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Chapter 1: The Hidden Letter All children can fly, and this is indisputable. Though I suppose it is horribly difficult to care for flighty infants. Therefore, it’s only natural that the first thing parents do upon leaving the maternity ward is whisper into their baby’s ear that they ought not to fly. How would it look to the neighbors, you see? Children are so very impressionable at that age that by the time they are in the crib, they are far too ashamed to fly, convinced it was an act unbecoming of them. There is a place, however - far from the eyes of neighbors. An island where children dance upon clouds of nine, where motley pirates cut through the brush, and where Mermaids sunbathe near sapphire lagoons. All children visit there once or twice; but no more than twice, for after twice the thrill is gone, and the island fades off the map. This year fate would thrust a young girl into a thrilling adventure upon those magical shores for the very first time. Of all the children delivered by the storks, there were perhaps none more incredulous than Agatha Poppet. Agatha was a child who, from the very start of things, learned to doubt. She didn’t believe in Santa Claus or the Easter Bunny; she didn’t believe in gnomes or fairies; According to Mrs. Poppet, she didn’t even believe in bedtimes. But of all the things Agatha doubted, there was nothing she believed in less than herself. It all began when Agatha lost her very first race, and was born five minutes after her sister, Abby. Agatha was a twin, you see – which is to say she was a person, twice. She was very kind and well-mannered, but both sideways and vertically she viewed herself as the lesser of the two. This defeat birthed a crippling doubt that followed the poor girl right out of the womb. Because of this, Agatha was a timid child, yet Abby was supremely bold. Agatha had difficulty catching onto things, while Abby was far ahead of the curve. Agatha was hardly noticeable, and Abby was the bell of the ball. All her life, Abby was the picture of everything Agatha wanted to be, but thus far, all Agatha managed was to look the part. Agatha woke that morning in a bed she and her sister shared, but she was alone. Abby had gone off to her friend’s house where she was to spend the weekend. Agatha, on the other hand, turned down the invitation as she knew it was extended to her as merely a curtesy. Sarah was Abby’s friend, and apart from Abby, Agatha had no friends. Agatha’ family lived in the city – building 14, right around the corner from Maimie’s Bakery and Custom Cake Shop. Agatha glanced out her window which perfectly line up just so, that she could see the light of dawn spilling down Main Street. She opened the window and a sweet aroma of raisin bread carried in with the breeze. “Good morning, Abby,” she said, depressingly. “If you’re even awake yet.” Mrs. Poppet must have heard Agatha, for she soon called out to her. “Agatha!” she said a loud voice. “Hurry down, sweetheart, breakfast is ready.” Agatha sat at the table this morning as Mrs. Poppet checked her profile. Breakfast was Agatha’s favorite meal, and as there was no Abby, Agatha thought she might get twice the servings. Her hopes were quickly dashed when Mrs. Poppet placed her plate down in front of her. Not only was her portion average, Mrs. Poppet had forgotten the hash brown – Agatha’s favorite. “Mother,” Agatha complained. “You forgot my hash brown.” “Agatha, sweetheart, get your elbows off the table,” said Mrs. Poppet, while holding the phone to her ear with her shoulder. Thanks to the war, Agatha’s mother was always busy, and her father was forever a ghost. I could speak on the romance of how they met, but it would only serve to shatter your heart. Besides, Mrs. Poppet requests we stick to the essentials, and we agree. Diana Poppet was a business woman – one of those fancy types, you know? She was a striking beauty that had all the glamor of a model, yet all the utility of swiss army knife. You see, she was also a cook, a plumber, a maid, a teacher, a nurse, a disciplinary, a fashionista, a philosopher, a confidant, a seamstress, a coach, a child psychologist, a janitor, a nutritionist, and not to mention, quite a good singer. If one should ask, she would happily show her certifications on a wall of intellect which memorialized all her scholastic achievements. The only thing that stood out more than Mrs. Poppet’s intellect, was her frugality. Mrs. Poppet was not frugal with money, rather, time. Agatha knew this as her mother would often complain about how fast Agatha was growing up. “My, my, where did the time go? You shall soon be a lady,” she would say. Being that Diana was a business lady, her views on money was most paradoxical. “Time is money,” she often said. “What sense is there wasting time to save money? I’d much rather waste money to save second here and there!” It was hard for one to disagree with her as she seemed so sure about things. Why, at this very moment she was talking on her phone and typing on her laptop, turning worksheets into spreadsheets, while folding bedsheets at the same time. She was quite mythical in her duties, albeit stretched a bit thin. Even Mrs. Poppet couldn’t do it all, you see? Something would always get by: The lone sock stuck to the ceiling of the dryer, the unread military letter resting on the counter, and of course, the occasional daughter left unattended. “No, no, no!” exclaimed Mrs. Poppet, “You must push those numbers higher! Next week is peak season – you know what that means! Yes, exactly. Divide and multiply – that’s right, subtract then add. Tax by percentages.” At a single glance it was clear that Mrs. Poppet had more than she could carry and was now juggling to make do, but Agatha didn’t care – she wanted hash browns. After all, isn’t it so very like a child, to act, well, quite childish? “Mother,” Agatha whined. “Listen to me!” “I’m working right now, sweetie!” said a voice, identical to Mrs. Poppet. Éclair glided her way over to the table, and Agatha scowled, folding her arms at the parrot. “Cheeky bird!” Agatha huffed. “Now, now, Agatha,” Éclair squawked. “Now, now.” Éclair was a fancy, old bird - a Scarlet Macaw who came under the employment of Mrs. Poppet as a childminder shortly after Agatha was born. Before this, she was a lady-in-waiting to the Queen, but the Queen was far from amused at the things Eclair would repeat after having been said in confidence, and so she left the window open. Conversely, Mrs. Poppet thought it would save so much time to have someone parrot all her motherly advice so that she’d only need to say it once. And Mrs. Poppet was never so cruel as to leave the window open, which, till her last day, was something Éclair would always praise her for. Agatha finished her incomplete breakfast begrudgingly, but also completely. Nothing was worse than having Éclair nag her repeatedly all because she didn’t clean her plate. It was at this time Agatha began to wonder what Abby was doing. As she washed her plate, Agatha imagined all the fun Abby and Sarah were sharing without her. She tried hard not to show her jealousy, but she was undoubtedly green all over. “What’s wrong, sweetie?” said a voice. Agatha thought it was Éclair, though having glanced over she saw Mrs. Poppet, now lying on the couch with a soft smile. At which point she made her way from the table to the couch, we shall never know, but all accounts say it happened within the blink of an eye. Agatha was more than surprised to see Diana sitting still and staring right at her as if to say you have my full, undivided attention. Mrs. Poppet was much less glamorous now, in fact it was honestly striking how different she looked - like night and day. Diana had worked through the night, and just at the sun rose, she was preparing to fall into a deep slumber. Agatha quickly dried her hands and rushed to her mother’s side for this rare chance of having her full attention. Agatha stared at her mother like a curator gazing upon the Mona Lisa – speechless. “My sweet, little girl,” Diana said in a barely audible voice. The world was quiet now as Agatha held her mother’s hand. “Are you going to sleep now?” Agatha said, sadly. “Yes, dear. I am so very tired,” she replied. “But I have your lunch and dinner already made. All you need is to warm them up. You can do that, right?” Agatha’s anxious mind jumped. “But, what if I mess up?” Agatha said. “It’s quite alright, sweetie,” Mrs. Poppet replied. “It’s just like last time.” Agatha nodded, sadly. “What’s wrong, Agatha?” her mother asked. “When is Abby coming home?” Agatha whined. “I miss her.” Mrs. Poppet smiled softly. “I have an idea. How about you and I go on our own adventure this weekend?” Agatha’s eyes widened with joy, and she could almost feel herself lift off the seat, but then doubt brought her back. “What is it?” Mrs. Poppet asked, thoroughly confused. “What if they call you in for work again?” Agatha said. Mrs. Poppet sighed. She did not enjoy seeing how sensible her child had gotten at such an insensible age. It hurt her so much that a flame sparked in her eyes – the very same flame that sparks in a lioness when her cubs are threatened. “Pick one event,” she said, resolute. “At the very least, we shall do that thing no matter what!” Agatha smiled. “Can we drive to the park?” she asked. “Yes!” Mrs. Poppet replied. “Can we play a game?” “I dare someone to tell us no!” “Red Letter?” “But, of course!” “Mama, May I? “Yes, you may.” “Hide and Go Seek?” “I warn you, I’m as good as a hound!” “What about ice cream?” “I’ll even let you have the cherry on top,” said Mrs. Poppet. Mrs. Poppet struggled to keep her eyes open, and so she pulled her daughter close and embraced her. “You are my darling girl and I love you more than the world. I’d love to do everything on your list,” she yawned. “But you must pick one, you see? To do them all – well, I’m afraid there’s just not enough time.” Agatha sat up to see that her mother had drifted off to sleep. Agatha placed a blanket over her mother and put her phone on silent. She knew that Mrs. Poppet would never have the time to do any of the things on her list, but she quite enjoyed the fun of imagining such a world. The rest of the day was as drab as one could imagine for a young girl. Agatha watched television, painted a bit, and even practiced her cursive. All this was done as a silent as a ghost note, so as not to wake Mrs. Poppet, and in the evening, Éclair made Agatha take her bath and brush her teeth. After the shower, something curious began to happen. Agatha got a strange notion that Abby had entered the house. We say strange because neither we nor Éclair heard a thing, but twins share such a mysterious bond, that we must take her word for it. Agatha rushed into her room and cut on the lights, only to find the window had blown open! She quickly closed it shut before Éclair came gliding in and perched on the bed post. Even more curious was that her bed, which she had left a mess, had been made up in the same neatness Abby would always make it. “What on earth is going on?” Éclair squawked. “That’s what I’d like to know,” Agatha replied. That’s when Agatha saw it. Placed upon the dresser was a letter. She was sure it was not there that morning, but there it sat now, as if waiting for her. Agatha opened the letter, and to her great surprise, it was indeed a letter from Abby! My dearest sister, I am filled with both shame and excitement this evening. I must confess that I have lied to you, as well as our mother, and I pray for your forgiveness, but it was for good reason. You see, I simply could not risk mother stopping me after finding out the truth, and I dared not ask you to share in my deception by lying on my behalf. That being said, I have not gone off to spend a weekend with Sarah. In truth, I have departed on a far grander adventure. Brace yourself, sister, for I have taken my effects and flown to Neverland! “Neverland?” Agatha whispered under her breath. The word was vaguely familiar. Agatha began to recall several pictures her sister sketched a day before her departure of a strange, little island. Abby would draw an elaborate picture, only to erase it moments later and try again. According to her, the Island had changed again, as it was ever-changing. At the time, Agatha didn’t give it a second thought, but now was different. Agatha frantically search through the pictures on their desk until finally, she uncovered it. “Here it is!” she exclaimed. Agatha ran her eyes over it, then jumped quickly back to the letter. Three days ago, whilst cleaning our room, I came across a most curious discovery. I found a pair of creatures, no bigger than my hand, sleeping within my slippers. They were Fairies! And as it so happened, they were twins like you and I! How grand is that, Agatha? I caught them both in a jar, and when they settled down, I made them tell me all about their magical home. What I heard at first, I could hardly believe, and so I know you will think me crazy, but, after a sprinkle of their dust, I really did fly! “Fly?” Agatha shook her head, disapprovingly. “Oh, Abby, what are you going on about?” How I wish I could tell you everything, sister. As God as my witness, I will the moment I return. Until then, always remember: All children can fly, Agatha, including you. The decision is yours, of course, but I would very much like it if you’d join me here. Find me beneath the second star to the right, or simply gaze at a mirror. Your loving sister, Abby Alyssa Poppet Ps. I’ve left one of the fairies in a jar beneath your bed. If you choose not to follow, then please release it with my apologies. This was all so much to take in, and to be quite honest, Agatha wasn’t sure she believed it. A magical island, Fairies, and flying children – what nonsense! Agatha pondered seriously over the possibility that this was all part of some elaborate rouse orchestrated by her sister for a good laugh. But then, Abby wasn’t the type. Thus, Agatha Poppet took a rare leap of faith and did something that set the course for her entire story – she turned off the lights. And sure enough, there was a faint glow beneath her bed.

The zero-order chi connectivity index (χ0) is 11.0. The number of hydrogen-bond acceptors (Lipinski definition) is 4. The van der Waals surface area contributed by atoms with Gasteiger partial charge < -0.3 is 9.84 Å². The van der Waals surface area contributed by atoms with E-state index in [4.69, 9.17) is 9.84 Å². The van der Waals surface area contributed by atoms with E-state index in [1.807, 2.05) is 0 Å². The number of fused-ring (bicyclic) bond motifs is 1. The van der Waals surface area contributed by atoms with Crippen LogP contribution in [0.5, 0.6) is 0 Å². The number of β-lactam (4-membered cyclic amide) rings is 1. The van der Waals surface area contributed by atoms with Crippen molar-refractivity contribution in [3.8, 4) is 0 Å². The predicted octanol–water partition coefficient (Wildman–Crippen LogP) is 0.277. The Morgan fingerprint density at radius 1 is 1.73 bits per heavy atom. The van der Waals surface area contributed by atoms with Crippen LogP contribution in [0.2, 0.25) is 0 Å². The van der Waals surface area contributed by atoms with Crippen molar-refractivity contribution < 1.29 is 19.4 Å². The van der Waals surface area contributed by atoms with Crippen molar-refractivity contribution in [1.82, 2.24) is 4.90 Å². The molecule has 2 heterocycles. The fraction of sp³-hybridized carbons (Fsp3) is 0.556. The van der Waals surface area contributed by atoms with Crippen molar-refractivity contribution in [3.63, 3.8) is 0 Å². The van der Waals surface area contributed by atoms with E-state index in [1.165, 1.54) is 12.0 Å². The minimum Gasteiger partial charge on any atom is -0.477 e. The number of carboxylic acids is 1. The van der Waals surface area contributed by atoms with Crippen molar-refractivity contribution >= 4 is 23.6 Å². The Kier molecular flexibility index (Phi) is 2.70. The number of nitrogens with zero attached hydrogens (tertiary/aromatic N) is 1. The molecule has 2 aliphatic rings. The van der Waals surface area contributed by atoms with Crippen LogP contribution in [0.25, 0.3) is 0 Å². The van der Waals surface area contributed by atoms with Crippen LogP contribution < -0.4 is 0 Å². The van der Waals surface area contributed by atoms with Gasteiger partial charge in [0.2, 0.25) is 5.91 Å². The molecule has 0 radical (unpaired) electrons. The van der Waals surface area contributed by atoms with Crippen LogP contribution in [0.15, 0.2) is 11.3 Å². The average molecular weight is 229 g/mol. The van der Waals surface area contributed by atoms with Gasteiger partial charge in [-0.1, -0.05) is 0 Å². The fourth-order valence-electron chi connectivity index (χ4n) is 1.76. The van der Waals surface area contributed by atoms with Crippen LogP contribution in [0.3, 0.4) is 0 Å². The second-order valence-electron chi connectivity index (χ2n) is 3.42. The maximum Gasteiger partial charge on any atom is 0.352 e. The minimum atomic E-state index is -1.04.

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    Really cute (beginning of a?) children's story, Dark. Actually, a bit disappointing: from your name I was expecting something... well, dark. And fiery. Oh, well. I presume you write in P.E. Note that I write and comment based on S.E. (Simplified English, Routh's term for the US and, strangely, Israeli bastardized version of our almost common language) and I am unfamiliar with some peculiarities and aberrations of P.E. (Primitive English, my label for the UK/CAN/AUS version). If I indicate as an error or less desirable choice in wording or punctuation that which is actually correct or preferred in P.E., then I stand corrected and you should ignore that comment unless you intend significant S.E. readership.

    An island where... sapphire lagoons. {a clause, not a sentence -- maybe join to previous by : }
    fairies; According {after ; lower case "a" }
    perfectly line up just so, {"lines" or maybe "lined" }
    forgotten the hash brown {"hash browns" at least in S.E. - 2 places }
    swiss army knife. {"Swiss" should be capitalized}
    save second here and there! {"a second" }
    done as a silent as a ghost note, {first "a" seems extraneous}
    Agatha frantically search through {"searched" }

    This stands alone well, but I expect any child will want to know what happens next. I, of course, am above such childish longings. However, should you continue the tale, I'd be willing to read it. Write on.
    Thanks for the grammar notes! It's easy to miss things when you tend to read things as you meant them, instead of how you wrote it.
    Ain't that the truth!
    Well, Darkfire, it is good to have you back and writing.

    I quite like this. The first chapter is quite good, and could take a turn either to the dark or the light. Show us, please, where you will take it.